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Watching the Non-Medal Winners

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#1 Alexandra


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Posted 28 January 2002 - 12:43 PM

Yesterday afternoon, ESPN had a college gymnastics competition, which I half-watched while editing. I learned a great deal from it, because the competitors were true amateurs -- middle-range in skills, as well as bodies. I often learn more from seeing things done wrong than from watching champions, because true champions usually make it look so easy.

These athletes (all women during the hour I was watching) were, of course, skilled and had been practicing for hours since childhood, but they weren't going to make the Olympic team, or even, probably, a national team. I remember the first time I watched Olympic skating (Torvill and Dean's Bolero year) ESPN showed all the competitors, and it was just as interesting, to me, seeing the third-ranked couple from a Very Small Country as seeing the stars. It's also very humbling to realize that people who are so very, very good are still markedly below champion level -- a good thing to remember when watching dancers, I think.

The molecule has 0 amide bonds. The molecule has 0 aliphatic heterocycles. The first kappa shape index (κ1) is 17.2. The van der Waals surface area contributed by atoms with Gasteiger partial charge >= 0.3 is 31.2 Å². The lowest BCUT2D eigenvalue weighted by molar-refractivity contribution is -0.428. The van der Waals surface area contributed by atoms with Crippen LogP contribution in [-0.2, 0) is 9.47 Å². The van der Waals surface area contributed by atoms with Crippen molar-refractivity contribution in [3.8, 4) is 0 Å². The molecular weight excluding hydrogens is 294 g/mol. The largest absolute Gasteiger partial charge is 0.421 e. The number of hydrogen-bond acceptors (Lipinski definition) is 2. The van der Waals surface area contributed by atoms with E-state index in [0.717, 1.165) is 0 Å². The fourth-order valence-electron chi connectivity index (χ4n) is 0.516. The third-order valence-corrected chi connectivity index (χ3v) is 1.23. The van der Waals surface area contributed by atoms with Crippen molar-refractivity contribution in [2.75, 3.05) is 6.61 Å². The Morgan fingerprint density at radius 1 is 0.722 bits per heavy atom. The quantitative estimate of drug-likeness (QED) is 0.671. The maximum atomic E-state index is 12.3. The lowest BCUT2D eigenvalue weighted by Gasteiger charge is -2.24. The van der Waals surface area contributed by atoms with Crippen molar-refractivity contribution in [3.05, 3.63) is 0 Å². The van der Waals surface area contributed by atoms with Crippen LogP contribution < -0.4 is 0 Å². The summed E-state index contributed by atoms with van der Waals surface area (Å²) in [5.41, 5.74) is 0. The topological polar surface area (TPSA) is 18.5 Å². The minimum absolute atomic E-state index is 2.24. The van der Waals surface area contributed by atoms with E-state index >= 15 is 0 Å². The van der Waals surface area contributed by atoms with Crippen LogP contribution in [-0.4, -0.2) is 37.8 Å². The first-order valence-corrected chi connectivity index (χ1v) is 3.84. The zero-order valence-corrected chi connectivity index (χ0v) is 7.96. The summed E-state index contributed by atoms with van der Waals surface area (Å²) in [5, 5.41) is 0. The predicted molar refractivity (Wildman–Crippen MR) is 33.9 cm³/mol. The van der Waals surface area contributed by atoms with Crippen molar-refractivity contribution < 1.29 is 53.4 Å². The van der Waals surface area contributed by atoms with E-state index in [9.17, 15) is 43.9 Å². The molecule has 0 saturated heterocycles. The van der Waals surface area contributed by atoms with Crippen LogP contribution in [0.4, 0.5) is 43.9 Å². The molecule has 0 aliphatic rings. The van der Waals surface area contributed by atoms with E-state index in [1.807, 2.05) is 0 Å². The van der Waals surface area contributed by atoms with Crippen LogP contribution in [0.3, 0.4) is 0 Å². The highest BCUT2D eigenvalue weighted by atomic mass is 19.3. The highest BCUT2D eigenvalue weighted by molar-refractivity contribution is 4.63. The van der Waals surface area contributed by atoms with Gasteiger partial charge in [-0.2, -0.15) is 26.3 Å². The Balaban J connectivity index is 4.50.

#2 dancersteven



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Posted 28 January 2002 - 07:13 PM

Good point, Alexandra, there is a lot to be learned and enjoyment to be found watching someone other than the best, whatever the art or sport.

This makes one question the Olympic coverage of the last couple of years, which consists mostly of the medalists plus the Americans. What are we missing?

#3 Mme. Hermine

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Posted 28 January 2002 - 07:34 PM

that's a good question, dancersteven. some years ago i remember that they tried an experiment where all the competitors in every sport were shown live on some pay per view channels and you could pay to see the competitions you were most interested in, and i did do it and found it really interesting. but they've never done it again. and having been to ballet competitions i've got very clear memories of some of the competitors that didn't win medals, and some have done very well!

#4 Natalia


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Posted 29 January 2002 - 03:12 PM

This is such a frustrating part of watching skating (or any Olympic-type sport) in America. Advertising has a lot to do with it. Adverti$er$ can be lured to buy air-space if they know that Ma & Pa Kettle will be glued to the TV set watching Tonya-vs.-Nancy...Ma & Pa Kettle don't give a hoot about watching 12th-place skater Olga SkateHellOva of Vladivostok. Too bad. I'm still missing EuroSport, where I saw every single skater in every discipline, in every portion of the event (short & long programs). Ugh...

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